2.       H.Res. 167 – Expressing the sense of the House of Representatives supporting the goals and ideals of Campus Fire Safety Month (Rep. Pascrell – Education and Labor)

3.       H.Res. 707 – Expressing support for designation of the week of September 13, 2009, as Adult Education and Family Literacy Week (Rep. Polis – Education and Labor)

4.       H.Res. 650 – Recognizing that country music has made a tremendous contribution to American life and culture and declaring country music to be a uniquely American art form (Rep. Stearns – Education and Labor)

5.       H.Res. 795 – Honoring the people of Shanksville, Pennsylvania, and the Flight 93 Ambassadors for their efforts in creating the Flight 93 temporary memorial and encouraging the completion of the National Park Service Flight 93 National Memorial by the 10th anniversary of September 11, 2001 (Rep. Shuster – Natural Resources)

6.       H.Res. 701 – To recognize the Dyke Marsh Wildlife Preserve as a unique and precious ecosystem (Rep. Moran (VA) – Natural Resources)

7.       H.Res. 710 – Supporting the goals and ideals of “National Estuaries Day” (Rep. Castor – Natural Resources)

8.       H.Res. 567 – Congratulating the University of California, Irvine’s men’s volleyball team for winning the 2009 national championship (Rep. Campbell – Education and Labor)

 

WEDNESDAY, OCTOBER 7, 2009 AND THE BALANCE OF THE WEEK

On Wednesday and Thursday, the House will meet at 10:00 a.m. for legislative business. On Friday, no votes are expected in the House.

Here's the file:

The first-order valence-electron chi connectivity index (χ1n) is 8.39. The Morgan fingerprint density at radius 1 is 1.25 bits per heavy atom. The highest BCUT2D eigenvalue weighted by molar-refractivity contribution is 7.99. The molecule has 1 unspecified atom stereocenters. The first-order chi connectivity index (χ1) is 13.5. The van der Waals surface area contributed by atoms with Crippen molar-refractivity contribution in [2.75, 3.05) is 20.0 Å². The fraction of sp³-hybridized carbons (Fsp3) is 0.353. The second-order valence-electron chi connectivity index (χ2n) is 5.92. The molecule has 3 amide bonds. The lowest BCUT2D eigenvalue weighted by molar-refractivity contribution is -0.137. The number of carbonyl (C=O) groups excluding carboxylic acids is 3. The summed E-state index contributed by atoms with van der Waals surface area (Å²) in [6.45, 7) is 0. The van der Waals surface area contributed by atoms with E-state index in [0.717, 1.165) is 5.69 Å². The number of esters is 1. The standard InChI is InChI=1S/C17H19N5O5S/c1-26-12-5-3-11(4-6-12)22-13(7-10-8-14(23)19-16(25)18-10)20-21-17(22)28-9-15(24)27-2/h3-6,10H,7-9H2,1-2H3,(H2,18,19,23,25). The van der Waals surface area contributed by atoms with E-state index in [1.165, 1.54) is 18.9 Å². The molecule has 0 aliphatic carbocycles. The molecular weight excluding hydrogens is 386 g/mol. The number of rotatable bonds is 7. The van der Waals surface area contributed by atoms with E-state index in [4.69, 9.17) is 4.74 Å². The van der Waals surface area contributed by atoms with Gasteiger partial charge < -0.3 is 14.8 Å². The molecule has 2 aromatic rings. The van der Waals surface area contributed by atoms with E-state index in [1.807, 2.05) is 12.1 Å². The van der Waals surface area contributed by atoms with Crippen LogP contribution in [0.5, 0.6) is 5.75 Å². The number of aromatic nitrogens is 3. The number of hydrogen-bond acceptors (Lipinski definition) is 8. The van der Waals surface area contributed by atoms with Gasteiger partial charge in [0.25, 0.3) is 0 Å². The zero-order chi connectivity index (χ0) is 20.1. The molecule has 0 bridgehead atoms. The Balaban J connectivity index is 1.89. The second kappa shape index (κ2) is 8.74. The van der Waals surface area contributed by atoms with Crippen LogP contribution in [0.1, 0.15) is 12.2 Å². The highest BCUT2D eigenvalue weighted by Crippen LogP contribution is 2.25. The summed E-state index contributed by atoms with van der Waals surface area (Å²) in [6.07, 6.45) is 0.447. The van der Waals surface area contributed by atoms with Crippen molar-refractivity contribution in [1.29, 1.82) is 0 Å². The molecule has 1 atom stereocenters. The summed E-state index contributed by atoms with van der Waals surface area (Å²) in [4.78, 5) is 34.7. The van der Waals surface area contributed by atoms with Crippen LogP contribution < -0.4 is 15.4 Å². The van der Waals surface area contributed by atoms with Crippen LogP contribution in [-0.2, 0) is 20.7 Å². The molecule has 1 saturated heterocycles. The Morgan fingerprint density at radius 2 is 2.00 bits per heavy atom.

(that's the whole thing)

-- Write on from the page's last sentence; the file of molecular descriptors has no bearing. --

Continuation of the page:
Suspensions (7 Bills)

1.       H.R. 3590 – Service Members Home Ownership Tax Act of 2009 (Rep. Rangel – Ways and Means)

2.       H.R. 1016 – Veterans Health Care Budget Reform and Transparency Act of 2009 (Rep. Filner – Veterans’ Affairs)

3.       S. 1717 – To authorize major medical facility leases for the Department of Veterans Affairs for fiscal year 2010 (Sen. Akaka – Veterans’ Affairs)

4.       H.R. 3547 – To designate the facility of the United States Postal Service located at 936 South 250 East in Provo, Utah, as the “Rex E. Lee Post Office Building” (Rep. Chaffetz – Oversight and Government Reform)

5.       H.R. 2174 – To designate the facility of the United States Postal Service located at 18 Main Street in Howland, Maine, as the “Clyde Hichborn Post Office” (Rep. Michaud – Oversight and Government Reform)

6.       H.R. 2092 – Kingman and Heritage Islands Act of 2009 (Rep. Norton – Oversight and Government Reform)

7.       S.J.Res. 12 – A joint resolution proclaiming Casimir Pulaski to be an honorary citizen of the United States posthumously (Sen. Durbin – Judiciary)

 

Conference Report on H.R. 2997 - Agriculture, Rural Development, Food and Drug Administration, and Related Agencies Appropriations Act, 2010 (Rep. DeLauro – Appropriations) (Subject to a Rule)

 

H.R. 2442 – Bay Area Regional Water Recycling Program Expansion Act of 2009 (Rep. George Miller – Natural Resources) (Subject to a Rule)

 

Possible Consideration of the Conference Report on H.R. 2892 - Department of Homeland Security Appropriations Act, 2010 (Rep. Price (NC) – Appropriations) (Subject to a Rule)

 

Possible Consideration of the Conference Report on H.R. 2647 - National Defense Authorization Act for Fiscal Year 2010 (Rep. Skelton – Armed Services) (Subject to a Rule)

And in the Senate: